Fall Harvest: A Gathering of Graces
Moving through our fourth growing season on the land, we’ve been grounded and centered enough in our hillside community of creatures to feel that we can welcome others to engage more deeply along with us. After our tentative offering of a Winter Solstice retreat was received with overwhelming eagerness, we leaned in to the invitation from the human and the more-than-human community for expanded connection. Since that retreat, we have welcomed dozens of people into the Hollow, co-created a stone labyrinth in collaboration with two Episcopal youth groups, constructed a zip line over the pond, and watched true transformation happen both in individuals and in our communities.
Three years ago our hillside was covered with tiny strawberries, mosses, and a few wispy grasses. Now, under the care of our grazing animals (Tom, Rasta, Mocha, and Ccino) and with the addition of some lime, we are finding robust growth of prairie grasses. This is carbon sequestration happening in front of our eyes, and part of how we are contributing to reversing the effects of climate change. We’ve watched visitors make connections with our grazers that light up parts of themselves they maybe hadn’t met yet. One of our youth group participants made such a connection with our milk cow Mocha, that she has a printed picture of her on her college wall. I listened to her explain to other youth group members about the vulnerability and presence that Mocha embodies so deeply. This is transformation and it is humbling and exquisite to witness. We’ve had a dozen or so high school aged women visit the Hollow this year and each one in their own language has named the experience as “life-changing.” To be a part of whatever it is that the Spirit is bringing to life with these young people is a true honor.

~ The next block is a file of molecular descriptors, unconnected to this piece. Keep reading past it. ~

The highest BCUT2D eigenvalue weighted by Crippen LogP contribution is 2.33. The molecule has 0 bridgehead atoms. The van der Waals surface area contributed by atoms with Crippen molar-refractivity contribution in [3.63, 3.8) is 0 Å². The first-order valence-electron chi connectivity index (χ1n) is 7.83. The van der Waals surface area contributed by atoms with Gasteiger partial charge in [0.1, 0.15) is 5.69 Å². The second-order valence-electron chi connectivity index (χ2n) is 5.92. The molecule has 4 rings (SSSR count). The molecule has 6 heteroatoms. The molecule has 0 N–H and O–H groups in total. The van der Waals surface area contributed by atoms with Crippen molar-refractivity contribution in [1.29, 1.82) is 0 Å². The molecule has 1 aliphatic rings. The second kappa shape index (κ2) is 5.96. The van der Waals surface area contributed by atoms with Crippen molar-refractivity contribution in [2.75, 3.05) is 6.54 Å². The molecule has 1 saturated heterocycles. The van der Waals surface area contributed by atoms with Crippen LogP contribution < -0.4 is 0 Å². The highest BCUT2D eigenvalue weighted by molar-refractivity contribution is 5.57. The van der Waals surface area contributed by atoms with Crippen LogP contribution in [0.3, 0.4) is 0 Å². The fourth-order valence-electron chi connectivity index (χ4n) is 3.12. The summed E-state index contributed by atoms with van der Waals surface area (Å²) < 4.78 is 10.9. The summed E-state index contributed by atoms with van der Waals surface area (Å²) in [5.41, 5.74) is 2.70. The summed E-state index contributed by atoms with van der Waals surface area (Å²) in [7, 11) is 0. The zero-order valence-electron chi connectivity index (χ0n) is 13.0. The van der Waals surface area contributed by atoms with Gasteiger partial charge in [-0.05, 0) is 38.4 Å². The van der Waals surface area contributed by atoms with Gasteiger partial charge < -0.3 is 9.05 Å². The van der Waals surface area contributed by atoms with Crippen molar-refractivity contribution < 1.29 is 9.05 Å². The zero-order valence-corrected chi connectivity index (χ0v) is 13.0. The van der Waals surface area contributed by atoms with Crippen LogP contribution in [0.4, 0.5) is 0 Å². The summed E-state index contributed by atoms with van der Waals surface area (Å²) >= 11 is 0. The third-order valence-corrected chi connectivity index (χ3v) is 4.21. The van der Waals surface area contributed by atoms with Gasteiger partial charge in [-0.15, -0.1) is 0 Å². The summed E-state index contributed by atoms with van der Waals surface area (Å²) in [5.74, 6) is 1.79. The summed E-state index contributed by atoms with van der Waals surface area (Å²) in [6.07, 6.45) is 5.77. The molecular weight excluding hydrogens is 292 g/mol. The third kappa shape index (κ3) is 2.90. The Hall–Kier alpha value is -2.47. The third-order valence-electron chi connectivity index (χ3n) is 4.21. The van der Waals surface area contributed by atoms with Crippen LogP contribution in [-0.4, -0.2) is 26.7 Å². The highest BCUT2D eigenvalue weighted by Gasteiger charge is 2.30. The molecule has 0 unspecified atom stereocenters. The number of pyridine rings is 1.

Along with the signs of life from the hillside, our gardens, our farm animals, we have settled into a flowering of community events. In 2021 we hosted one long weekend for an Episcopal Youth Group and a handful of farm tours. In 2022 our community relationships blossomed. We offered: two youth group trips, one clergy retreat, an “earth healing” series of meditation, solstice gatherings, more than 15 farm tours, community classes for canning and ethical slaughter, a garden tour for the town of Roxbury, and a neighborhood open house. Our garden has been featured in the Dioceses of Western Massachusetts and Massachusetts Good News Gardens program, and we have donated 20 pounds of seed potatoes to our community along with teaching around growing and storing potatoes. In addition, we have received grants, through our partnership with the Retreat House at Hillsboro, for more than $11,000 of collaborative programming.